a magician who conjures live doves from silk scarves
The students conjured a clever scheme to raise the money they needed.
Recent Examples on the WebWith awards season coming up in January—starting with the 2024 Golden Globes on January 7th—stylists are now scrambling to conjure up even more fabulous looks.—Christian Allaire, Vogue, 5 Dec. 2023 With each note, the instruments conjured the cold, unforgiving realities of the barbed wire and watchtowers that once imprisoned its anonymous composer at Auschwitz-Birkenau.—María Luisa Paúl, Washington Post, 29 Nov. 2023 Monday was the third straight game he’s conjured a basket just before the halftime buzzer.—Mark Zeigler, San Diego Union-Tribune, 28 Nov. 2023 With Charlie having two separate dinners on his plate, the core drama of the episode comes from a mischievous Snoopy (Bill Melendez), who conjures up a nontraditional menu consisting of toast, popcorn and jelly beans (then secretly saves the turkey for himself and Woodstock).—Shay Spence, Peoplemag, 22 Nov. 2023 More than replicating a vintage look and sound, Payne wanted to summon an emotional spell that enduring films of the past can still conjure.—John Jurgensen, WSJ, 17 Nov. 2023 For many Americans outside the state, Texas’ identity is quickly conjured: Cowboys and football.—Robert Gebeloff, New York Times, 13 Nov. 2023 For most people, the idea of identity theft conjures images of anonymous, shady hackers.—Chloe Taylor, Fortune, 4 Nov. 2023 And there is still the room conjuring a grand ball where mannequins in opulent gowns are standing as though on balconies.—Amy Verner, Vogue, 23 Nov. 2023 See More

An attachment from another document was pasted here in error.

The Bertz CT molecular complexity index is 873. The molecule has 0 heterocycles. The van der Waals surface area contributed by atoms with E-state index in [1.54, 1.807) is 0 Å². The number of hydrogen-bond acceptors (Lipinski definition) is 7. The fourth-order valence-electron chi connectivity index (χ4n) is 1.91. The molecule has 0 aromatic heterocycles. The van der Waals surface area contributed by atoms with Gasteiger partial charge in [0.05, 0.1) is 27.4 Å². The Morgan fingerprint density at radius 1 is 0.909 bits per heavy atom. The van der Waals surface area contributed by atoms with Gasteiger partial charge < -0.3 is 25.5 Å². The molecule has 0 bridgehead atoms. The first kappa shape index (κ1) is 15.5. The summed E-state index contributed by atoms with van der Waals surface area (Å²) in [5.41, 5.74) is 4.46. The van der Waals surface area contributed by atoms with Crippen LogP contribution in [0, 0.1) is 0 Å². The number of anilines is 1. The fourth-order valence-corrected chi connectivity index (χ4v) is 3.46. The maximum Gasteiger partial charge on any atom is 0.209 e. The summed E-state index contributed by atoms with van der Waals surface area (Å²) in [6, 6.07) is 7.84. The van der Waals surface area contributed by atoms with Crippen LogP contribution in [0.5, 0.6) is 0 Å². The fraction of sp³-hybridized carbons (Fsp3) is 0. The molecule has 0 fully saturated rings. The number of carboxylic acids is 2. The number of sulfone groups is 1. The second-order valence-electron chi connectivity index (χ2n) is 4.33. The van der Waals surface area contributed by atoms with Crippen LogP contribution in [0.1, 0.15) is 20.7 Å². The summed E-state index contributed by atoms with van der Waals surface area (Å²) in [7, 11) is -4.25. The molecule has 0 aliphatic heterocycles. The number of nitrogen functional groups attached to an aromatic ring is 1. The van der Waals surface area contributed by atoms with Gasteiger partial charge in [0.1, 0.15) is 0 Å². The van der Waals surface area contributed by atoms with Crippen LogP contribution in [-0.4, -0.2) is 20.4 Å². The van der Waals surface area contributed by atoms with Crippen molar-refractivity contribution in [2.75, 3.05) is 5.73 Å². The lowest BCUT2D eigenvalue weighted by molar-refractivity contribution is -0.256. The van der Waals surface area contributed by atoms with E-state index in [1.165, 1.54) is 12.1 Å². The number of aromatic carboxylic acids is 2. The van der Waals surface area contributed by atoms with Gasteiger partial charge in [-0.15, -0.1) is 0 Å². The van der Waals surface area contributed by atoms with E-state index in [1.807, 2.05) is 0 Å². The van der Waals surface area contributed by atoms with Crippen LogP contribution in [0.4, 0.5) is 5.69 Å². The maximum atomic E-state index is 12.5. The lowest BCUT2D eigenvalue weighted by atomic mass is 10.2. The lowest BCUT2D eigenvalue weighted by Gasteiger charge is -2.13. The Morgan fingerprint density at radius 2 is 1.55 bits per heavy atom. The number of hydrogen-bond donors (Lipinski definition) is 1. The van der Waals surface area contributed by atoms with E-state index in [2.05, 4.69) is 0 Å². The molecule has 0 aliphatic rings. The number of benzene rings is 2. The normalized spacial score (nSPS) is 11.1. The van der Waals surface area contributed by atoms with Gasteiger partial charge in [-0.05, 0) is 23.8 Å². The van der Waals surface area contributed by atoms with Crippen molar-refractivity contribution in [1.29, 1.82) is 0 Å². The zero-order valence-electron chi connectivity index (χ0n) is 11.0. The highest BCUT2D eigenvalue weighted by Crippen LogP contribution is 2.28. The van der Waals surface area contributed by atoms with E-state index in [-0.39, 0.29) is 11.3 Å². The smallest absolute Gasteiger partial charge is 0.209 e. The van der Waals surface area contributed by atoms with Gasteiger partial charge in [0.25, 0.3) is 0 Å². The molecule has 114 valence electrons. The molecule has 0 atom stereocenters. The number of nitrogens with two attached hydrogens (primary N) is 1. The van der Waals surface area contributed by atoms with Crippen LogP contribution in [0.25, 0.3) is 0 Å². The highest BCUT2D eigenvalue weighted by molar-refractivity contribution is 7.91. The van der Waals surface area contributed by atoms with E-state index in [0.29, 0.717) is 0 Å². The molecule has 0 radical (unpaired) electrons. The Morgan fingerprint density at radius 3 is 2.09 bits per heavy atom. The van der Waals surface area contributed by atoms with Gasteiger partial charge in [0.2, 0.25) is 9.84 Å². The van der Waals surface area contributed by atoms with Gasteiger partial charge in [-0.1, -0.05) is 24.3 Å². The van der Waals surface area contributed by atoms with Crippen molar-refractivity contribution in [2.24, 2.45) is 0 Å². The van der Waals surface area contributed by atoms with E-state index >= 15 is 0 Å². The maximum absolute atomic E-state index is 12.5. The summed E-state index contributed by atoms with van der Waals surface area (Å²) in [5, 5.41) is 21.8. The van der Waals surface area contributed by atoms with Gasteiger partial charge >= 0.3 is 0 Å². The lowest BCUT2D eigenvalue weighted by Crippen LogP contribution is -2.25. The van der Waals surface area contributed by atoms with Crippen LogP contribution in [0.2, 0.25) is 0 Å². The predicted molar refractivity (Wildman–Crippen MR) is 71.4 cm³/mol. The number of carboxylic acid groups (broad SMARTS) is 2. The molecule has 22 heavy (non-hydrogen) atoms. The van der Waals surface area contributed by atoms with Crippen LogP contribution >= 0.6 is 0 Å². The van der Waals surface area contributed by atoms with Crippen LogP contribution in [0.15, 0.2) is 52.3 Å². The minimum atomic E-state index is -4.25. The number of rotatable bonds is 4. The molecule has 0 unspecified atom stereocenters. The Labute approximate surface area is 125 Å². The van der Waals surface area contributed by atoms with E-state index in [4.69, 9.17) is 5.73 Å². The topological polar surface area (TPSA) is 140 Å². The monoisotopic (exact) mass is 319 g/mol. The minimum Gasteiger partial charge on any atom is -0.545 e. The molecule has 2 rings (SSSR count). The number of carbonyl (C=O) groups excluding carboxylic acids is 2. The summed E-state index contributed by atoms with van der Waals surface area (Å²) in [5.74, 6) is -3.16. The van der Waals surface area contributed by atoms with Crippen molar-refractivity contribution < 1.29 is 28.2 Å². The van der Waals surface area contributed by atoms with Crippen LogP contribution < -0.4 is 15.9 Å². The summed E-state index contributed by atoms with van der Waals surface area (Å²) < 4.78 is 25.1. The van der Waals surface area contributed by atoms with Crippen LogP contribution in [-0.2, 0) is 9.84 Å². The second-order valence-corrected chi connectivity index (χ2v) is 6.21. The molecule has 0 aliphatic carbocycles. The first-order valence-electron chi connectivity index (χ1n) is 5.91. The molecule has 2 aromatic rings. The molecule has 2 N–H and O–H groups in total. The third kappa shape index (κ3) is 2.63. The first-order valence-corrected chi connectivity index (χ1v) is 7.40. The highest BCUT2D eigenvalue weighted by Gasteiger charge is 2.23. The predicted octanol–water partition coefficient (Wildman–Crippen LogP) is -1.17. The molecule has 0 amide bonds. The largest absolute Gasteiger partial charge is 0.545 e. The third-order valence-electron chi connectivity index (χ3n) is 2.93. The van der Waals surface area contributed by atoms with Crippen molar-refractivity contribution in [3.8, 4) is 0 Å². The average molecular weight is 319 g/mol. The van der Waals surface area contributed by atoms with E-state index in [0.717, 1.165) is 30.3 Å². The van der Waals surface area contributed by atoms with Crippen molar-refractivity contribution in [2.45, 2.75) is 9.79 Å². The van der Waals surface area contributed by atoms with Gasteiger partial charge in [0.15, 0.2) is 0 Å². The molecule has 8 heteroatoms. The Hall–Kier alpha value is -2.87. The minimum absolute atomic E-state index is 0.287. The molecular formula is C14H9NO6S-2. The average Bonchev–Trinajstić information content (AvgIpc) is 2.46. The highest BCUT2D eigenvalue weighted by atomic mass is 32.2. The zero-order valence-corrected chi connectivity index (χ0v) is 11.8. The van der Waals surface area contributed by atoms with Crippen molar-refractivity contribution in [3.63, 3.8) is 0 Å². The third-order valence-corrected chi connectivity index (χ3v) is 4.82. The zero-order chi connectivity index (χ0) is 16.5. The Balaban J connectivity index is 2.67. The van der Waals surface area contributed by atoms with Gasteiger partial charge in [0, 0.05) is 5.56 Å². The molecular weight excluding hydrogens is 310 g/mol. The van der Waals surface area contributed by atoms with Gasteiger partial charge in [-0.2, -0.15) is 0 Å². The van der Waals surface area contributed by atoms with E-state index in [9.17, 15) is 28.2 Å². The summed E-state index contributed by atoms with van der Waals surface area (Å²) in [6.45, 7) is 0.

These examples are programmatically compiled from various online sources to illustrate current usage of the word 'conjure.' Any opinions expressed in the examples do not represent those of Merriam-Webster or its editors. Send us feedback about these examples.
Middle English, from Anglo-French conjurer, from Latin conjurare to join in taking an oath, from com- + jurare to swear — more at jury